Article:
AP/IB/Honors Chemistry Activity Browse
Resource Type: Activities
Results 21 - 40 of 58 matches
The Sustainability Triangle: How Do We Apply Science to Decision Making? part of Curriculum for the Bioregion:Activities
This writing assignment uses the "Sustainable Development Triangle" as a framework to critically evaluate an environmental issue of the student's choice. This learning activity provides an opportunity for an introductory chemistry student to use the sustainability's "Triple Bottom Line" as a tool to use material learned in the classroom to look at how environmental science helps inform economic and social/cultural factors in the development of sustainable solutions to our environmental challenges.
Science and Sustainability: A Freshman Seminar Course part of Curriculum for the Bioregion:Activities
The backbone of the course is made of two books: Berger and Luckmann's The Social Construction of Reality and Pollan's The Omnivore's Dilemma. Students will discuss these readings in a seminar format, write papers, take exams, carry out a chemistry experiment using mass spectroscopy, and undertake a research project into current pedagogical approaches to science and sustainability.
Acidification of Freshwater Streams and Lakes part of Curriculum for the Bioregion:Activities
Students research the acidification of freshwater streams and lakes, identify at least one of the sources, and determine how their daily activities contribute to the problem.
Integrating Sustainability Concepts into First Quarter General Chemistry part of Curriculum for the Bioregion:Activities
The goal of this project is to insert sustainability concepts and issues into the general chemistry curriculum. Specifically, I focus on carbon as the example to be considered throughout the quarter.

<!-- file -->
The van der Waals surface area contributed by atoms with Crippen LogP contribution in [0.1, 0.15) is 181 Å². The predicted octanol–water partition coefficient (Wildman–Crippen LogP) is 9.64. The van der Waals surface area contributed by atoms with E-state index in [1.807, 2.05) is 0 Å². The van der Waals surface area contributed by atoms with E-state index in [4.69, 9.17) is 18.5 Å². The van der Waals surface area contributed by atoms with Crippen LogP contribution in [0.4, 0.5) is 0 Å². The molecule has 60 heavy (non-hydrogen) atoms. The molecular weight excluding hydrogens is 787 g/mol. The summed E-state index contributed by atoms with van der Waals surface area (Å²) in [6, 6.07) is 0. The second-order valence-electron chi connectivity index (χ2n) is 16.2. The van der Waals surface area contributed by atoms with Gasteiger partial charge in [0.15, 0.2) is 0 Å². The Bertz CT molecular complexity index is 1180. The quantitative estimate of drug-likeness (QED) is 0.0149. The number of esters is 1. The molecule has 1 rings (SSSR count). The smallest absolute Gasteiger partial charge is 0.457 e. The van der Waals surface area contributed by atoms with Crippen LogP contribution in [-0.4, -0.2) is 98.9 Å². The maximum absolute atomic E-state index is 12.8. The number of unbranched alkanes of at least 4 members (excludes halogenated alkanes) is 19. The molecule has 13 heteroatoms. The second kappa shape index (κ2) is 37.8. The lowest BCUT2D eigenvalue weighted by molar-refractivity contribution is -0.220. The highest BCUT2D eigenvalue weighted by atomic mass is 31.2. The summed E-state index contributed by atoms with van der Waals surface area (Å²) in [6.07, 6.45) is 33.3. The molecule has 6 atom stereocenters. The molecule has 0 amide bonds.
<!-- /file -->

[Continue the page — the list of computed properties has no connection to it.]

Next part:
Researching Ocean Acidification in General Chemistry part of Curriculum for the Bioregion:Activities
This research-based student project used the problem of ocean acidification to cover the sustainability concept of fossil fuel combustion and the disciplinary concepts of kinetics, equilibrium, acid-base chemistry and solubility.
Bottled Versus Tap Water: What You Drink and Why part of Curriculum for the Bioregion:Activities
In the activity students learn about the properties of solutions, acidity and pH, electrolytes versus non-electrolytes, and solution concentration. Hopefully, this activity will also dispel common misconceptions about tap water and bottled beverages.
How Many Plants Make a Future? The Carbon Dioxide Challenge part of Curriculum for the Bioregion:Activities
This activity focuses on the role of photosynthesis in a sustainable future. Students explore the effect of photosynthesis and respiration in a 'closed systems' containing plankton, marine plants, and fish. By calculating carbon dioxide uptake and production in these systems, they predict a plant: animal ratio sufficient to maintain a system in carbon dioxide 'balance' for one hour.
Organic Chemistry: Friend or Foe? An Organic Chemistry Special Investigation part of Curriculum for the Bioregion:Activities
Students are asked to work in teams to find a claim in the media relating to the impact of an organic compound (or class of organic compounds) on the environment and its inhabitants. Their chosen compound should have an effect on the sustainability of plant or animal life, or, in particular, the sustainability of human health.
Comparison of Traditional and Green Chemistry Methods for Extracting Essential Oils from Spices part of Curriculum for the Bioregion:Activities
This assignment connects aspects of green chemistry and environmental stewardship with some of the skills and theory involved in natural products chemistry and separation methods.
Chemistry Laboratory Waste Evaluation part of Curriculum for the Bioregion:Activities